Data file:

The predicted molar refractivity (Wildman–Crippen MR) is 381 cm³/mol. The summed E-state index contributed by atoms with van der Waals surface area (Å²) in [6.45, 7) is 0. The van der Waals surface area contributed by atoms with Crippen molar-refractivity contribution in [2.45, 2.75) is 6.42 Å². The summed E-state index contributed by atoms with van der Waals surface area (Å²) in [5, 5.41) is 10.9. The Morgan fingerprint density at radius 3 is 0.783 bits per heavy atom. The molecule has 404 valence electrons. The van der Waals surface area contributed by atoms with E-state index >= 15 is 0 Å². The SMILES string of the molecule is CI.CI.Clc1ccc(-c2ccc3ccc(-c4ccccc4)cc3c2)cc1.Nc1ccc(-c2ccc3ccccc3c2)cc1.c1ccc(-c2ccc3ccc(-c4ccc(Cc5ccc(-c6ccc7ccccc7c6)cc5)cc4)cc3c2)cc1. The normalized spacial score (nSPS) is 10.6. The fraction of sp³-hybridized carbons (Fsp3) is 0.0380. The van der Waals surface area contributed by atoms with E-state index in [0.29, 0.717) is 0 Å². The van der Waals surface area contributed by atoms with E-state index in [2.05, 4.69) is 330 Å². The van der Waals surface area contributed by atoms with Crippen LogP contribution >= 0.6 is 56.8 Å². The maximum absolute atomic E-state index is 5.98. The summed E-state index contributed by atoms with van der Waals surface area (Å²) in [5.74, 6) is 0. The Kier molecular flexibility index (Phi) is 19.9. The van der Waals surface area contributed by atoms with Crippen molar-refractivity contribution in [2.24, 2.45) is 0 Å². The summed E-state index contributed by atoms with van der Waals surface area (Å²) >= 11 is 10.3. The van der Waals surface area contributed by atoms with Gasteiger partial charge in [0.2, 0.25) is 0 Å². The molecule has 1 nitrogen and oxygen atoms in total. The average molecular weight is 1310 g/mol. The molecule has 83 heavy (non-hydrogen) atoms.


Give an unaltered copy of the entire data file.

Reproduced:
The predicted molar refractivity (Wildman–Crippen MR) is 381 cm³/mol. The summed E-state index contributed by atoms with van der Waals surface area (Å²) in [6.45, 7) is 0. The van der Waals surface area contributed by atoms with Crippen molar-refractivity contribution in [2.45, 2.75) is 6.42 Å². The summed E-state index contributed by atoms with van der Waals surface area (Å²) in [5, 5.41) is 10.9. The Morgan fingerprint density at radius 3 is 0.783 bits per heavy atom. The molecule has 404 valence electrons. The van der Waals surface area contributed by atoms with E-state index >= 15 is 0 Å². The SMILES string of the molecule is CI.CI.Clc1ccc(-c2ccc3ccc(-c4ccccc4)cc3c2)cc1.Nc1ccc(-c2ccc3ccccc3c2)cc1.c1ccc(-c2ccc3ccc(-c4ccc(Cc5ccc(-c6ccc7ccccc7c6)cc5)cc4)cc3c2)cc1. The normalized spacial score (nSPS) is 10.6. The fraction of sp³-hybridized carbons (Fsp3) is 0.0380. The van der Waals surface area contributed by atoms with E-state index in [0.29, 0.717) is 0 Å². The van der Waals surface area contributed by atoms with E-state index in [2.05, 4.69) is 330 Å². The van der Waals surface area contributed by atoms with Crippen LogP contribution >= 0.6 is 56.8 Å². The maximum absolute atomic E-state index is 5.98. The summed E-state index contributed by atoms with van der Waals surface area (Å²) in [5.74, 6) is 0. The Kier molecular flexibility index (Phi) is 19.9. The van der Waals surface area contributed by atoms with Crippen molar-refractivity contribution in [2.24, 2.45) is 0 Å². The summed E-state index contributed by atoms with van der Waals surface area (Å²) >= 11 is 10.3. The van der Waals surface area contributed by atoms with Gasteiger partial charge in [0.2, 0.25) is 0 Å². The molecule has 1 nitrogen and oxygen atoms in total. The average molecular weight is 1310 g/mol. The molecule has 83 heavy (non-hydrogen) atoms.